Introduction to lncoloy 800, 800H, 800AT Alloy

800 alloy (UNS NO8800), 800H alloy (UNS NO8810), 800AT (UNS NO8811) are alloys of nickel, iron, and chromium used to resist oxidation and carburization in high temperature environments. The 32% nickel alloy content makes this alloy resistant to chloride pressure corrosion cracking and sigma phase precipitate embrittlement. This alloy is highly resistant to general corrosion. In the case of solution annealing, 800H and 800AT have superior resistance to pressure cracking.

800, 800H and 800AT alloys are basically the same. The difference is that the carbon content of 800H alloy is slightly higher (0.5-0.15), and the aluminum and titanium content of 800AT alloy increases by 1%. Alloy 800 is generally used in environments with temperatures around 1100℉(593℃). 800H and 800AT alloys are usually used in environments with temperatures above approximately 1100.F. This environment requires the alloy to have creep and fission resistance. The incoloy 800 pipe, being the baseline alloy, is commonly employed in environments where temperatures hover around 1100°F (593°C). This kind of pipes offer excellent corrosion resistance and thermal stability at moderate temperatures. In contrast, The Incoloy alloy 800h pipe features a slightly higher carbon content, typically ranging from 0.05 to 0.15%. This adjustment enhances its ability to withstand elevated temperatures. Annealed at temperatures between 1149 to 1177°C (2100 to 2150°F), Incoloy 800H pipes exhibit superior stress rupture and creep properties compared to Incoloy 800 pipes annealed at lower temperatures ranging from 983 to 1038°C (1800 to 1900°F). This makes Incoloy 800H pipes particularly well-suited for environments where prolonged exposure to high temperatures is expected. Incoloy 800AT pipes stand out due to their increased aluminum and titanium content, typically raised by 1% compared to Incoloy 800. This modification significantly enhances their resistance to oxidation and carburization, making them highly suitable for applications in extremely high-temperature environments. These pipes offer superior strength and stability, especially when subjected to demanding conditions, and demonstrate enhanced resistance to creep and fission.


Corrosion Resistance

The chromium and nickel components in 800, 800H, and 800AT alloys are higher than those in the 304 alloy family. In many application environments, Alloy 800, 800H, and 800AT behave similarly to Alloy 304. Neither 800, 800H, 800AT alloy nor 304 alloy is recommended for use in sulfuric acid environments unless the concentration and temperature are low. 

Similar to austenitic stainless steel, if 800, 800H, and 800AT alloys are heated to between 1000 - 1400 ℉(538 - 760 ℃) for a long time, they will exhibit sensitization (chromium carbide alloy precipitation) graining). Sensitized metals are susceptible to intergranular corrosion by certain corrosive media, including acidic substances or experiments in which 65% nitric acid is heated to the boiling point (stainless steel corrosion resistance test).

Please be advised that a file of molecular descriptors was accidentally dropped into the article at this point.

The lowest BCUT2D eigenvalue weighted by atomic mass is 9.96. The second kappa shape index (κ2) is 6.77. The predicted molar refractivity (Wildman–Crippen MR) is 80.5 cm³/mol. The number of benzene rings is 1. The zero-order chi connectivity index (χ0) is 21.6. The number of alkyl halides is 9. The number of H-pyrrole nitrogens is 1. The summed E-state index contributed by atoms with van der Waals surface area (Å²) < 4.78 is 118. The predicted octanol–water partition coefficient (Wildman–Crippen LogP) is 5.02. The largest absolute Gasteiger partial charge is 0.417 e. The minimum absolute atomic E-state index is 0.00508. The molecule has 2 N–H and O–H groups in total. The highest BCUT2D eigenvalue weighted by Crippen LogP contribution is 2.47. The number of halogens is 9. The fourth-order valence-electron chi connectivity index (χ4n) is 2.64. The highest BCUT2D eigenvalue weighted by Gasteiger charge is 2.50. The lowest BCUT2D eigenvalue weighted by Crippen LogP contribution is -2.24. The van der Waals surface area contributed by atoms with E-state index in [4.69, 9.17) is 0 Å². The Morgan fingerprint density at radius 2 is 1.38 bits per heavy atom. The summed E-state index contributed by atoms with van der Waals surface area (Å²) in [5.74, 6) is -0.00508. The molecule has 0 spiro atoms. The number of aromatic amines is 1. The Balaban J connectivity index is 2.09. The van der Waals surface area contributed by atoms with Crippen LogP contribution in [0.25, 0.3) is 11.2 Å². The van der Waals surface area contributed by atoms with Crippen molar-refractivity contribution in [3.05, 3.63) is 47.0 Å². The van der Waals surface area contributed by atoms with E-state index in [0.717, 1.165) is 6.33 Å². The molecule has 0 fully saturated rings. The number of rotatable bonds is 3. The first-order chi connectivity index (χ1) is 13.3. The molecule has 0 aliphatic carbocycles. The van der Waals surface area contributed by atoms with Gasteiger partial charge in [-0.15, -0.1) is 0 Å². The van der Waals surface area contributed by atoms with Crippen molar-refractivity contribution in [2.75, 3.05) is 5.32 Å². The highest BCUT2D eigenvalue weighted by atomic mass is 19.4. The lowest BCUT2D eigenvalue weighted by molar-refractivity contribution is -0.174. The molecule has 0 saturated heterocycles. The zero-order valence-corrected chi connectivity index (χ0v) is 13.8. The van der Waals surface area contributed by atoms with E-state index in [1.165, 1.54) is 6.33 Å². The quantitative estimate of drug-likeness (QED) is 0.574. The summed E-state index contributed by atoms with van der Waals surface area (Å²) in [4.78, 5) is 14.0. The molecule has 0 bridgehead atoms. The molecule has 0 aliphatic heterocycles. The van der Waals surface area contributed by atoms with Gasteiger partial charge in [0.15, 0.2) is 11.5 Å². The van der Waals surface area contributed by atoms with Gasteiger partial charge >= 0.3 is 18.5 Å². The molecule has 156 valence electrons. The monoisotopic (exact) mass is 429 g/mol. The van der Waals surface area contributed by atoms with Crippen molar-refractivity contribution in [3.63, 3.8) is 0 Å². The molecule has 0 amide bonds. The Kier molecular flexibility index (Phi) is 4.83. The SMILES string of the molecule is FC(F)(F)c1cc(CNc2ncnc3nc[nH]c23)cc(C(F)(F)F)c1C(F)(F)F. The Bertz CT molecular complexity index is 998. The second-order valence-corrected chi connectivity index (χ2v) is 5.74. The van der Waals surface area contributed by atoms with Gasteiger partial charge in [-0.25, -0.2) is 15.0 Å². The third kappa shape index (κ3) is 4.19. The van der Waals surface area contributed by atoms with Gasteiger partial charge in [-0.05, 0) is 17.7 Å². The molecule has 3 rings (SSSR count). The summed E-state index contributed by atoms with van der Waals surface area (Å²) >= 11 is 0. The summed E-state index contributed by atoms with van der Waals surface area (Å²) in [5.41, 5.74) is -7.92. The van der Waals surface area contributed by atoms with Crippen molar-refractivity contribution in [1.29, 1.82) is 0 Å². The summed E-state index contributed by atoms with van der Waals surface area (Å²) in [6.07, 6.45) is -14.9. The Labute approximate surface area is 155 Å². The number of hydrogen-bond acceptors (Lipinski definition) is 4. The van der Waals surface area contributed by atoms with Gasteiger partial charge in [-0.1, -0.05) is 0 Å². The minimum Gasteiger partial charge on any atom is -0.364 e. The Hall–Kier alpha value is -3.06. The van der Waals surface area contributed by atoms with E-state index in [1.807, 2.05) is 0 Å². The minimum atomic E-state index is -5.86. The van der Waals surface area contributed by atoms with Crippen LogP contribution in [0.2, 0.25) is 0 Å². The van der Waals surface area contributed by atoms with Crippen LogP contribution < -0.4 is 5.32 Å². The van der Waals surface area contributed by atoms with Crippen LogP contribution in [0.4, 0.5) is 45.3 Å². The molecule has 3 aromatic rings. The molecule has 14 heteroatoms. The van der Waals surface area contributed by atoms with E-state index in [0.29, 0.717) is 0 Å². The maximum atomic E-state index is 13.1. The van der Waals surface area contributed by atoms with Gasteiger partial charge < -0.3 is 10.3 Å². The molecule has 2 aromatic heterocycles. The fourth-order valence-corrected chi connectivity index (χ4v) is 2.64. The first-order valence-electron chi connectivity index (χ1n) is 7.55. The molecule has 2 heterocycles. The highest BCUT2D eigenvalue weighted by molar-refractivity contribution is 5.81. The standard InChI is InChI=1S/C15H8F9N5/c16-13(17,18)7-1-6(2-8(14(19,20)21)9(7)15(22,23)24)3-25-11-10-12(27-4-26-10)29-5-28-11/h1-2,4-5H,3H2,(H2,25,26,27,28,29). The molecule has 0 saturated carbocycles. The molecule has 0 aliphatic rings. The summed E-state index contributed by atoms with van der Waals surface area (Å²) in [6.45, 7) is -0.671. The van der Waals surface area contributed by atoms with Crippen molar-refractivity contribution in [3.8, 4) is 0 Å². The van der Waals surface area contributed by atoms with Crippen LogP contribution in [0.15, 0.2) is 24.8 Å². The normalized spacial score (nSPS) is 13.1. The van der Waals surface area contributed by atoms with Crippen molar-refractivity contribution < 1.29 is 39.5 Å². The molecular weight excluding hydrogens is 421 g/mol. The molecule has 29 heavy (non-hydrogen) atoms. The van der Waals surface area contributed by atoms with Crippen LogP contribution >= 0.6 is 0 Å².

Although Alloy 800 is not completely resistant to stress cracking corrosion, it has high resistance to such corrosion. Through a large number of field tests, Alloy 800 has always shown its excellent properties in various equipment in the petroleum, chemical, food, pulp and paper industries.


The alloy is particularly suitable for high-temperature environments, such as being used as furnace components and related heating devices. It is suitable for reforming devices and hydrocracking device tanks in the petrochemical industry, as well as devices for treating superheated steam in nuclear power and traditional power plants. Due to the extremely high chromium and nickel content in the alloy, it has high resistance to oxidation and rust, and also has good resistance to carburization.

Heat Treatment

The annealing process of Alloy 800 is performed in the range of 1800-1900 ℉ (982-1038 ℃) in order to soften the material after forming and maintain a small particle size.

Heat treatment of 800H\800AT alloy is usually carried out between 2050-2150 ℉ (1121-1177 ℃). In addition to softening the material after forming, another purpose of heat treatment is to form coarse particles and increase resistance to creep and fracture stress.

Cold Forming

Alloys 800, 800H, and 800AT have excellent cold forming properties, properties usually associated with chromium-nickel stainless steels. High nickel content can prevent the transformation of austenitic steel to martensitic steel, which can occur when cold treatment of 301 alloy and 304 alloy. Compared with 301 and 304 alloys, 800, 800H, and 800AT alloys have lower cold work hardening rates and can be used in a variety of wire drawing and forming operations. Relatively more deformation will occur during annealing.